I have read in a couple of places now (amongst other generalities) that a unit test per method is the standard "rule of thumb". I have been surprised at this. I understand that at least one test per real method (not one line getter/setters) is a minimum but to generalise it to only one is a bit odd.
This was kinda sparked off by this post http://blog.sidu.in/2007/06/pre-run-tasks-unit-testing-anti-pattern.html. I am not coming down on the poster at all and I may have over reacted to an aspect of the post that was certainly not the main point of the thread.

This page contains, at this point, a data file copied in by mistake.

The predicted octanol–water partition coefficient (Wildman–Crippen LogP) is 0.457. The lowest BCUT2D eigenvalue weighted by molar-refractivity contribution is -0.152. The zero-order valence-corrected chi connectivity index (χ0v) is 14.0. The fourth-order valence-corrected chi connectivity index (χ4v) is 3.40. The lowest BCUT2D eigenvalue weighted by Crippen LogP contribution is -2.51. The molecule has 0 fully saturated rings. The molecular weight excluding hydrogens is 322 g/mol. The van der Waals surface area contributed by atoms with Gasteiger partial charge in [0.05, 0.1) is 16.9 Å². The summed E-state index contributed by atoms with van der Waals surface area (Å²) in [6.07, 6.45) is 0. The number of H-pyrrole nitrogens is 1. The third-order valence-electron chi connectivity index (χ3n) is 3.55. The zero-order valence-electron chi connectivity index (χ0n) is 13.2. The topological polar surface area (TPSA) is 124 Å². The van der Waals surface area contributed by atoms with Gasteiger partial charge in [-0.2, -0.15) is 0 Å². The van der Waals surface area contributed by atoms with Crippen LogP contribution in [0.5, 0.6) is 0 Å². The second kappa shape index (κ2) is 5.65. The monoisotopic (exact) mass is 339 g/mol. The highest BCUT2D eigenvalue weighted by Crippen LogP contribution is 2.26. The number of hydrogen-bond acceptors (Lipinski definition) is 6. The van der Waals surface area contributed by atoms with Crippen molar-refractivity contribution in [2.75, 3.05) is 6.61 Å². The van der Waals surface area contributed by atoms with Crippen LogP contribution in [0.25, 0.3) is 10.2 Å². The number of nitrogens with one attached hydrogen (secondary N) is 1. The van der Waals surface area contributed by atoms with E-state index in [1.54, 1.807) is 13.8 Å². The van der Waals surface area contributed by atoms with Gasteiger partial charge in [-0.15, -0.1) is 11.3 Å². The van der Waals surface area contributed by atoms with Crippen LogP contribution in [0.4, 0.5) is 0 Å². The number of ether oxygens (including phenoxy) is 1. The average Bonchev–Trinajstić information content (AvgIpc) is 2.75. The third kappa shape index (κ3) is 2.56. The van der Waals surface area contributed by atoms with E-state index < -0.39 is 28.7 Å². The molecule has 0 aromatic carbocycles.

But just one test per method? It got me thinking.
I generally have a test to cover each of the paths in the method (to an extent).
I never really thought about it but I guess complete coverage* would come from tests that match each of the paths and therefore the cyclomatic complexity of that method. If you have an increasing number of tests for a method you may want to reconsider the functionality of the method. Can it be refactored?
This I believe is another benefit of TDD. It forces you to think about function design first not just start the torrent of code and hope that what comes out works. This is also a reason to write the tests first. I find it amusing that some still write the test after they write the code. I mean really, why not define what you want then build it.
* no im not a coverage nazi :p